Advertisement
YOU ARE HERE: LAT HomeCollectionsLakers

MARK HEISLER / ON THE NBA

More of the same for Lakers and Celtics?

Lakers probably aren't going to be blown up, and Boston still has all that heart, plus Doc Rivers for five more years.

May 14, 2011|Mark Heisler
  • The Celtics, with captain Paul Pierce (34), and the Lakers, with young center Andrew Bynum, likely will look similar to the teams that were defeated in the conferense semifinals this season.
The Celtics, with captain Paul Pierce (34), and the Lakers, with young center… (Wally Skalij / Los Angeles…)

Ready or not, we'll take that torch, Gramps.

Grizzled, battered, headed for the junk heap of NBA history, the Lakers and Boston Celtics just left us forever.... or until training camp, whichever comes first.

By then they'll be totally different, or would be if not for nuances like guarantees, contracts and the salary cap.

"You can't blow this team up," Jerry West said of the Lakers to Dan Patrick. "Nobody wants very many of their players, to be honest."

NBA owners actually demanded the right to blow their rosters up in the new labor deal but dropped it in the recent peace offensive.

So, tough luck.

The Celtics went down with guns blazing, even if they were flintlocks, in an atmosphere so frenzied, their players seemed to embody not merely the hopes of New England fans but mankind.

Rajon Rondo played hurt, as memorably (almost) as Willis Reed (whose leg was shot up to deaden the pain), John Havlicek (who hurt his shooting shoulder, not the other elbow) and the Greek who ran 26 miles to report the victory at Marathon and dropped dead.

"We're talking about Rondo, we're talking about heart," ESPN's Bill Simmons gushed on "SportsCenter."

"Chris Bosh is talking about how he was pretty much scared in Game 3.

"It feels like the personality of this series has pretty much shifted to Boston."

Personality shift notwithstanding, Miami then closed them out, 4-1.

If the Celtics should remain a force, it won't be long before it's Rondo and Jeff Green.

The Lakers went out their way too — slapstick comedy — but have Kobe Bryant and three tradable bigs with Dwight Howard, Chris Paul and Deron Williams a year from free agency.

In other words, better put off that blockbuster for a year.

Of course, with the Lakers, you're never sure how much rationality, or whose, is at work.

In his engaged period, Jerry Buss wasn't just smart but wise enough to follow West's lead.

West is still here, in retirement and in bronze in front of the arena, which is as close as they let him get to their deliberations.

Jim Buss is now involved, for better and worse, as in the 2004 debacle, er, transition from Jackson, Shaquille O'Neal, et al.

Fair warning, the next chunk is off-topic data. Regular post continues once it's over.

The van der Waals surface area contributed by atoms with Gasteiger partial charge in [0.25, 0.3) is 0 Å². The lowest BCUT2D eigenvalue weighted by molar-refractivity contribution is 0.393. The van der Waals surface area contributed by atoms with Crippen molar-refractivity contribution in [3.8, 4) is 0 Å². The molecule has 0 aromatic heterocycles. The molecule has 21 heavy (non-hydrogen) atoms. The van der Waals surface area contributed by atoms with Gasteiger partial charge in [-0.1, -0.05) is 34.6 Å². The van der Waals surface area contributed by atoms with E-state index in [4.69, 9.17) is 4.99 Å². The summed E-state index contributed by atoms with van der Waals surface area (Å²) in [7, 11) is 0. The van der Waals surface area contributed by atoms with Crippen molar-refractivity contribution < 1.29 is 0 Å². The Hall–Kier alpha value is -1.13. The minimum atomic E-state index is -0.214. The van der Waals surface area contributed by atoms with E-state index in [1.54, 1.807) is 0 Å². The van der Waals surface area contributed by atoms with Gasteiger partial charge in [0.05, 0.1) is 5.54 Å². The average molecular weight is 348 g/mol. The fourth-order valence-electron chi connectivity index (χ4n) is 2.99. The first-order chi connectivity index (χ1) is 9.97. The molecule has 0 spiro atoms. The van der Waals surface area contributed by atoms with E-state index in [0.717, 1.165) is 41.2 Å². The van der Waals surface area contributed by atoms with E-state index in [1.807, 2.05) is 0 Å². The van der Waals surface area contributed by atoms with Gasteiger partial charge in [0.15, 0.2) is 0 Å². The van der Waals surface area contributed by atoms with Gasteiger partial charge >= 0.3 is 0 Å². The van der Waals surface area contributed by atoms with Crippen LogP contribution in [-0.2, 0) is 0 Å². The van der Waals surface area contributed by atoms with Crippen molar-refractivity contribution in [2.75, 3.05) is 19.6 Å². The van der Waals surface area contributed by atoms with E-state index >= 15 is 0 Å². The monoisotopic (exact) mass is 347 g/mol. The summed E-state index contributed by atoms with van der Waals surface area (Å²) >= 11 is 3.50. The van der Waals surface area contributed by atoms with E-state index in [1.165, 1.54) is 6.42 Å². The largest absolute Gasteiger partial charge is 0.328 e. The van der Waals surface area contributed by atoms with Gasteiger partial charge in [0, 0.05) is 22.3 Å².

Rather than ask the basketball people for guidance, ownership handed them a blueprint starting with, "We want to get back to running."

All that missed was 15 years of changes since Showtime.

With modern floor-spacing offenses and two players on the arc, ready to drop back, you don't just get the ball off the board, hit Magic Johnson and come down 3-on-2 or 2-on-1 all game.

If Rudy Tomjanovich doesn't flee within months, their miracle turnaround doesn't turn around.

In an only-the-Lakers contradiction, Jim Buss had a role in drafting Andrew Bynum, a surprisingly functional decision for a team in turmoil.

If a single Laker discovered Bynum, it was assistant general manager Ronnie Lester, when the slimmed-down high school center worked out for scouts in New York, after looking like Shamu in the McDonald's game.

That prompted Bynum's private workout for Jim and the Lakers' basketball people.

That prompted Jim to endorse the choice to his father.

Not that it was big, but two things saved them after Bryant's 2007 Days of Rage:

1) Bynum's emergence in the 2007-08 season,

2) Pau Gasol's arrival after Bynum went down.

Going forward, they have two things working:

1) Kobe.

2) Their opportunity to cash in Bynum, Gasol and/or Lamar Odom for a key piece.

It remains to be seen if a new coach will mean a new system.

Doc Rivers just re-upped in Boston, Byron Scott is under contract in Cleveland and Brian Shaw is a longer shot the more they let him interview elsewhere.

That seems to leave respected nuts-and-bolts guys Mike Dunleavy and Rick Adelman.

If Dunleavy has reverse cachet after his Clippers injury-and-owner-plagued death spiral, the Lakers remember him as a rookie coach succeeding Pat Riley, taking them to the 1991 Finals.

Rivers, who might have been Lakers coach just by saying the word, re-signed for five years, tying himself to his ancient, all-heart team.

All Celtic Nation was moved, almost.

"I'm not saying anything about a certain news story," tweeted Simmons, a longtime Doc hater, or derider.

"But I beg the Comedy Gods to let it happen."

Actually, Simmons may have meant the news that Dunleavy, whom he also derides, is on the hated Lakers' list, which would be hitting the Daily Double in Sports Guy Land.

If you, like Simmons, wonder why I follow him...

Are you kidding?

The Voice of His Generation leads cheers for his team, derides its opponent, noting how "disdainfully" Dwyane Wade walked away from the fallen Rondo, predicts victory and is wrong, again, in today's version of the old Sports Illustrated cover jinx?

I can't make up anything that good.

The way it's going, Simmons' grandchildren may see Doc on the sideline.

Thanks, indeed, Comedy Gods.

mark.heisler@latimes.com

Advertisement
Los Angeles Times Articles
|
|
|